This collection was built by running a script over the URLs I bookmarked. The source of the HTML returned was parsed. The text form the HTML <title> tag was used for the link. The content from the <meta name="description"> tag was used for the follow up description. Lots of sites didn't have the meta tag which is why several links don't have follow up descriptions. It's interesting to me to see how sites are treating those two tags.


Jekyll Date Formatting Examples

Posted: October 01, 2013 - Updated: November 29, 2013

###Summary (tl;dr)

These examples provide tested code snippets for displaying several date formats on a Jekyll site1. They should also work on GitHub Pages, Shopify or anything else that uses Liquid. An alternate title for this post should be:

Everything you wanted to know about Jekyll date formatting but were afraid to ask.


###Overview

Jekyll2 (the simple, blog aware, static website generator) uses Shopify's Liquid Template Engine3. Displaying dates is done using the "{{ page.date }}" supplied Liquid tag4. With no other alteration, the dates produced look something like:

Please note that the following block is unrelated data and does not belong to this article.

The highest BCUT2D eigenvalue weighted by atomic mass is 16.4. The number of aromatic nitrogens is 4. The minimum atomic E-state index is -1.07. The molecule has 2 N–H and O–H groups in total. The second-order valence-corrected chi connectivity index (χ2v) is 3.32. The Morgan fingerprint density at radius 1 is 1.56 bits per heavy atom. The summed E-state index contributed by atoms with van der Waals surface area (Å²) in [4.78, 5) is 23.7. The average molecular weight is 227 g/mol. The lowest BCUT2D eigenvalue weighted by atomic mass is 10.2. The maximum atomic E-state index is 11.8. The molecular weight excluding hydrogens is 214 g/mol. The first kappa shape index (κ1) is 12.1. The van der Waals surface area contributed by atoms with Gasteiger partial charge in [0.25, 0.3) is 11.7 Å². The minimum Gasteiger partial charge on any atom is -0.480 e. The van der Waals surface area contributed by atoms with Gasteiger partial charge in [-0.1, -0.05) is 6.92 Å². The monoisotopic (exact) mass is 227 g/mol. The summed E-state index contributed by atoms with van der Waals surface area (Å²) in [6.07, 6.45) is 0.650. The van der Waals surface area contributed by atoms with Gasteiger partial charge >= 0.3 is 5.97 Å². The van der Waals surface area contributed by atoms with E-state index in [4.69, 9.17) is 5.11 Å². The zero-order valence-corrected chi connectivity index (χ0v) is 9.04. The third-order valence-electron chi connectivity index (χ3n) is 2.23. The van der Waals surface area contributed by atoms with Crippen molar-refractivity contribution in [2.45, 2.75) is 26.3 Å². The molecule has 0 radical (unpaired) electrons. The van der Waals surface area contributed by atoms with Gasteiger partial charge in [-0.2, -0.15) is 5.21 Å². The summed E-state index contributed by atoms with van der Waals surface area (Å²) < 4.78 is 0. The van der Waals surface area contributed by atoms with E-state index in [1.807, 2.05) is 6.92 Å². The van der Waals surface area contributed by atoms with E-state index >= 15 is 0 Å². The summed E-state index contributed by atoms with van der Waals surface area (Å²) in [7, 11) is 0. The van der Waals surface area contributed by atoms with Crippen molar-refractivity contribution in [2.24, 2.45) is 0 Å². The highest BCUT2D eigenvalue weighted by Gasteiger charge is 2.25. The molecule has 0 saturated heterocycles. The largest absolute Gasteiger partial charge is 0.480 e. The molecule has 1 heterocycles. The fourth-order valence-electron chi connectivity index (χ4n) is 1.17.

2013-11-29 00:00:00 +0000

If there are designs that use that format, they are few and far between. Creating friendlier looking dates is done by applying Liquid's "date:" filter. For example, the tag/filter combination:

{{ page.date | date: '%B %d, %Y' }}

produces more reader friendly dates like:

November 29, 2013

Much better, but depending on the date, subtle design issues show up. For example, during the first nine days of each month "leading zeros" crop up (e.g. "August 03, 2013" instead of "August 3, 2013"). Other gotchas with the basic Liquid filters include: